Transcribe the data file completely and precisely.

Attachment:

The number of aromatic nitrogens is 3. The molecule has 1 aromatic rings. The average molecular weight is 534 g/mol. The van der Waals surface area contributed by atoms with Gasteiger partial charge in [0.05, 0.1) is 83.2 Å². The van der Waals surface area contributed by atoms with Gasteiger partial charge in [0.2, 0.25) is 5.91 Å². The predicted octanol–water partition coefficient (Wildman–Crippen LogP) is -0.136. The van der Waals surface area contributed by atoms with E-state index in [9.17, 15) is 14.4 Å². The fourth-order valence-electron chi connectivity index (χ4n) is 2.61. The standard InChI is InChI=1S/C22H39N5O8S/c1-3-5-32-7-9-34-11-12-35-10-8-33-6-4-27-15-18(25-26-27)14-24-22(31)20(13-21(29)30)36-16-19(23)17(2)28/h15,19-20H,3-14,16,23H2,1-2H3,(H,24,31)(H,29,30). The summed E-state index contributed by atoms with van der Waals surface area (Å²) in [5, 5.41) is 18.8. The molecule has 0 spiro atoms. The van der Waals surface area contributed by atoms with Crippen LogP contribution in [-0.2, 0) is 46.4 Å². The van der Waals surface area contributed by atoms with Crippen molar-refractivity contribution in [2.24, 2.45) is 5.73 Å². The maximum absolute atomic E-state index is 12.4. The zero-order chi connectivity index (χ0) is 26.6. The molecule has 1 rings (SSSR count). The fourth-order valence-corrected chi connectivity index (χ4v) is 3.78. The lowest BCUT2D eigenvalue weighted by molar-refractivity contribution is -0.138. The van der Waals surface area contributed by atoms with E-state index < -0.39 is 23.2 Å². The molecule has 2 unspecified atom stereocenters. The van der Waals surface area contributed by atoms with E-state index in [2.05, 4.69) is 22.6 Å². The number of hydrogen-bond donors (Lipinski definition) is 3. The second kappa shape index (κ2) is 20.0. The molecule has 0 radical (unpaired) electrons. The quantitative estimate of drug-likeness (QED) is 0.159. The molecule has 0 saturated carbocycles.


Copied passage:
The number of aromatic nitrogens is 3. The molecule has 1 aromatic rings. The average molecular weight is 534 g/mol. The van der Waals surface area contributed by atoms with Gasteiger partial charge in [0.05, 0.1) is 83.2 Å². The van der Waals surface area contributed by atoms with Gasteiger partial charge in [0.2, 0.25) is 5.91 Å². The predicted octanol–water partition coefficient (Wildman–Crippen LogP) is -0.136. The van der Waals surface area contributed by atoms with E-state index in [9.17, 15) is 14.4 Å². The fourth-order valence-electron chi connectivity index (χ4n) is 2.61. The standard InChI is InChI=1S/C22H39N5O8S/c1-3-5-32-7-9-34-11-12-35-10-8-33-6-4-27-15-18(25-26-27)14-24-22(31)20(13-21(29)30)36-16-19(23)17(2)28/h15,19-20H,3-14,16,23H2,1-2H3,(H,24,31)(H,29,30). The summed E-state index contributed by atoms with van der Waals surface area (Å²) in [5, 5.41) is 18.8. The molecule has 0 spiro atoms. The van der Waals surface area contributed by atoms with Crippen LogP contribution in [-0.2, 0) is 46.4 Å². The van der Waals surface area contributed by atoms with Crippen molar-refractivity contribution in [2.24, 2.45) is 5.73 Å². The maximum absolute atomic E-state index is 12.4. The zero-order chi connectivity index (χ0) is 26.6. The molecule has 1 rings (SSSR count). The fourth-order valence-corrected chi connectivity index (χ4v) is 3.78. The lowest BCUT2D eigenvalue weighted by molar-refractivity contribution is -0.138. The van der Waals surface area contributed by atoms with E-state index < -0.39 is 23.2 Å². The molecule has 2 unspecified atom stereocenters. The van der Waals surface area contributed by atoms with E-state index in [2.05, 4.69) is 22.6 Å². The number of hydrogen-bond donors (Lipinski definition) is 3. The second kappa shape index (κ2) is 20.0. The molecule has 0 radical (unpaired) electrons. The quantitative estimate of drug-likeness (QED) is 0.159. The molecule has 0 saturated carbocycles.